24/7 Wall St. looked at a very large number of Nascar crashes to assess which were the most expensive. The crashes reviewed occurred between 2002 and the present.
A Fox Sports analysis estimates that the cost of a single Nascar car is $125,000 for auto, engine, and labor. All of the teams carry multiple vehicles. Engine development programs run as high $3.5 million a season, although we have not prorated that into the costs of any of the crashes.
The most important hidden cost is the exposure a sponsor loses when a car is out of a race. Companies like Lowe’s (NYSE:LOW), Kellogg’s (NYSE:K), Coca-Cola (NYSE:KO), Procter & Gamble’s (NYSE:PG) Gillette division, Kraft’s (NYSE:KFT) Nabisco unit, UPS (NYSE:UPS), and Visa (NYSE:V) are unlikely to be hurt badly if a car is out of the race because they are sponsors of the all the Nascar races. Fedex (NYSE:FDX), Caterpillar (NYSE:CAT), Best Buy (NYSE:BBY), and Aflac (NYSE:AFL) are sponsors of cars and that can cost them as much as $12 million a year. If one of their cars is off the track for a large number of laps, they lose important commercial exposure.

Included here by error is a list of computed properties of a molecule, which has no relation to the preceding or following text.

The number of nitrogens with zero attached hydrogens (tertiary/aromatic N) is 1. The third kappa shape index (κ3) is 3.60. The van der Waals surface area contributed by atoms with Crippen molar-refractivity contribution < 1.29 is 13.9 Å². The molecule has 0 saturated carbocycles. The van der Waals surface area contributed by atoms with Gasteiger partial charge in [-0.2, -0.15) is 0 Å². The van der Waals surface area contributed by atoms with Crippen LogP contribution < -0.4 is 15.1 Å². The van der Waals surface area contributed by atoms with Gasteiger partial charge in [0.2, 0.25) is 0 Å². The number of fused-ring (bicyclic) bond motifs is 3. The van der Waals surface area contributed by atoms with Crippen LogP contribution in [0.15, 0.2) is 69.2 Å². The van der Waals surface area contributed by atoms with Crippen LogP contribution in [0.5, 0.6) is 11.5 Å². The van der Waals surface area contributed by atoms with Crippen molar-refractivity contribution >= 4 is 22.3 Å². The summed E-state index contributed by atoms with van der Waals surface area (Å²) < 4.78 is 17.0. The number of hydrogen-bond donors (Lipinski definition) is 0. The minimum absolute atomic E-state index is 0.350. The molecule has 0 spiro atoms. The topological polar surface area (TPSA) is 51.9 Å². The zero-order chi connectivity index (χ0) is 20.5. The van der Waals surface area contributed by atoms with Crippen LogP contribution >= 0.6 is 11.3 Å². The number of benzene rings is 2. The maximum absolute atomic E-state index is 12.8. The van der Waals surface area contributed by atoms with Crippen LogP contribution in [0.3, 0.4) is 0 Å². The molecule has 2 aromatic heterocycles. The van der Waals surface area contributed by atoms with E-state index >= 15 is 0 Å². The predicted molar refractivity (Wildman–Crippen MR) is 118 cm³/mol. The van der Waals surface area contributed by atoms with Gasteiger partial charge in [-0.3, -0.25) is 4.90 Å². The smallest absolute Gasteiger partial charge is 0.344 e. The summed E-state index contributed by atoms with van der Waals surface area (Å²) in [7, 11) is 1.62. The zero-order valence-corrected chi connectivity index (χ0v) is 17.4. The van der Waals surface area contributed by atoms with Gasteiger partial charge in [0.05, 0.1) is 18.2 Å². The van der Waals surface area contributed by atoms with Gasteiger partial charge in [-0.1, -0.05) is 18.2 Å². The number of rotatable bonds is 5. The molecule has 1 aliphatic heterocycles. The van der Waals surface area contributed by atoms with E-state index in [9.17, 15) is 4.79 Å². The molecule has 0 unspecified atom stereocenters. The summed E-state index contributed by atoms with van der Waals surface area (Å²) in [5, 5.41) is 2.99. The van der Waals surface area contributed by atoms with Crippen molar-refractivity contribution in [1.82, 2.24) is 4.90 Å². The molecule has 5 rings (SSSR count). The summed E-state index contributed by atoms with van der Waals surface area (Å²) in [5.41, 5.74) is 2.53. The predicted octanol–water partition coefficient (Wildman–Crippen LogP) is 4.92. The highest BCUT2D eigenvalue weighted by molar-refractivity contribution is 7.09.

The high cost of Nascar crashes is one of many headaches in operating a team in the sport which may make it more difficult for GM and Chrysler which have gone through Chapter 11 bankruptcy to stay in the race business at the levels that they have in the past. A weak dollar and poor global margins may even hurt Toyota’s (NYSE:TM) participation.
Each estimate below covers that cost of the car wreck and in many cases the cost of several cars being destroyed. The cost of damage to the track and facilities has also been estimated.
Watkins Glenn, 2009, Jeff Gordon & Sam Hornish, Jr. A six car pile-up with five cars totaled and one badly damaged. Damage to the track as well. Total damage: $688,000